I discuss issues pertaining to the practice of neuropathology -- including nervous system tumors, neuroanatomy, neurodegenerative disease, muscle and nerve disorders, ophthalmologic pathology, neuro trivia, neuropathology gossip, job listings and anything else that might be of interest to a blue-collar neuropathologist.
Friday, December 16, 2011
Naegleria-tainted neti pots possibly killed two people
Naegleria fowleria (photo courtesy of Dr. Mark Cohen)
Now that it's winter and our noses and sinuses are being dried out by our heating systems, many of us turn to neti pots (also known as 'nose bidets'). The illustrious J. Clay Goodman, MD, neuropathologist at Baylor, just sent me an article from The Houston Chronicle warning people to use distilled, bottled, or boiled water. Officials in Louisiana are investigating whether a 51-year-old woman and a 20-year-old man both contracted the brain-eating amoeba Naegleria fowleri after using tap water in their neti pots. The disease, while rare, is most commonly contracted after inhaling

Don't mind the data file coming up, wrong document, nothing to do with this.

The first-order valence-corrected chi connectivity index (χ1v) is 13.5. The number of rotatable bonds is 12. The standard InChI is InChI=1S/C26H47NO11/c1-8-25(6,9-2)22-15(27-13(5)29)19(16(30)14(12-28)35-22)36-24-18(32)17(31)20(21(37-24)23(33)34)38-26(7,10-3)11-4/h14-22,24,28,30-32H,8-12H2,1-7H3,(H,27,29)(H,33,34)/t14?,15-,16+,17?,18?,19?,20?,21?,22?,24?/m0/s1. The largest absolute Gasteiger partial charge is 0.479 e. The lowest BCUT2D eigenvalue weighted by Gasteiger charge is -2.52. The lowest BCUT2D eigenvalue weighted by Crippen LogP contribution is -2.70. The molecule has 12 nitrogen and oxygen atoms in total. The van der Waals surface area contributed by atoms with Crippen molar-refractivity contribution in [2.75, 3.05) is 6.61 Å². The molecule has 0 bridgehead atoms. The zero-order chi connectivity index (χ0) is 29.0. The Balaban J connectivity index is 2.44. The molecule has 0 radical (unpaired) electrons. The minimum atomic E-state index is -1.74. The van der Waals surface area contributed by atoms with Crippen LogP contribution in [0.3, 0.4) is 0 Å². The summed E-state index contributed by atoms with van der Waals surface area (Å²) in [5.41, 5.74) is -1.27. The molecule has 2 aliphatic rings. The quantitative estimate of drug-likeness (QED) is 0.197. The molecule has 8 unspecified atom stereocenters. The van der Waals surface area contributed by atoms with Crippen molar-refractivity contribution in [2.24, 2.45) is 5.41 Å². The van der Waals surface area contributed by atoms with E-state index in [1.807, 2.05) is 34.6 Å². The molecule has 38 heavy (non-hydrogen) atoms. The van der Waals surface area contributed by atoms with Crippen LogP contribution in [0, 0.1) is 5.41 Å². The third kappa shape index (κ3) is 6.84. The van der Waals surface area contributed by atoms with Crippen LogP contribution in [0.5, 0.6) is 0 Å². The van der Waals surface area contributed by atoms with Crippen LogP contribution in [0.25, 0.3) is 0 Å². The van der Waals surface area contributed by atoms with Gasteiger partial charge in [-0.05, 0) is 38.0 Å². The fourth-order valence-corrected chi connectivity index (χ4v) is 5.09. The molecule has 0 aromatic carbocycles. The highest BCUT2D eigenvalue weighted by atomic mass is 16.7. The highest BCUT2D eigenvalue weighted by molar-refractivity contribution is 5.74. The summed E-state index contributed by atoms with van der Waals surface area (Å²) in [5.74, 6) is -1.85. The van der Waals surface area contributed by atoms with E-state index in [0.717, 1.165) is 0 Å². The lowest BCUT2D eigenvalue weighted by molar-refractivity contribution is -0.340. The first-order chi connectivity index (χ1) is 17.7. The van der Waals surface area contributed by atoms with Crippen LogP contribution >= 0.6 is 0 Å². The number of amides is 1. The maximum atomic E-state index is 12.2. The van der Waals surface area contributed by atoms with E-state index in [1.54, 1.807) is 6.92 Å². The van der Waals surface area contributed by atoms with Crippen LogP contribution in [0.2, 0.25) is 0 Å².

water from a lake, pond or river. If investigators confirm the two
victims died after using tap water from a neti pot it will be the first
time the disease has been contracted from tap water.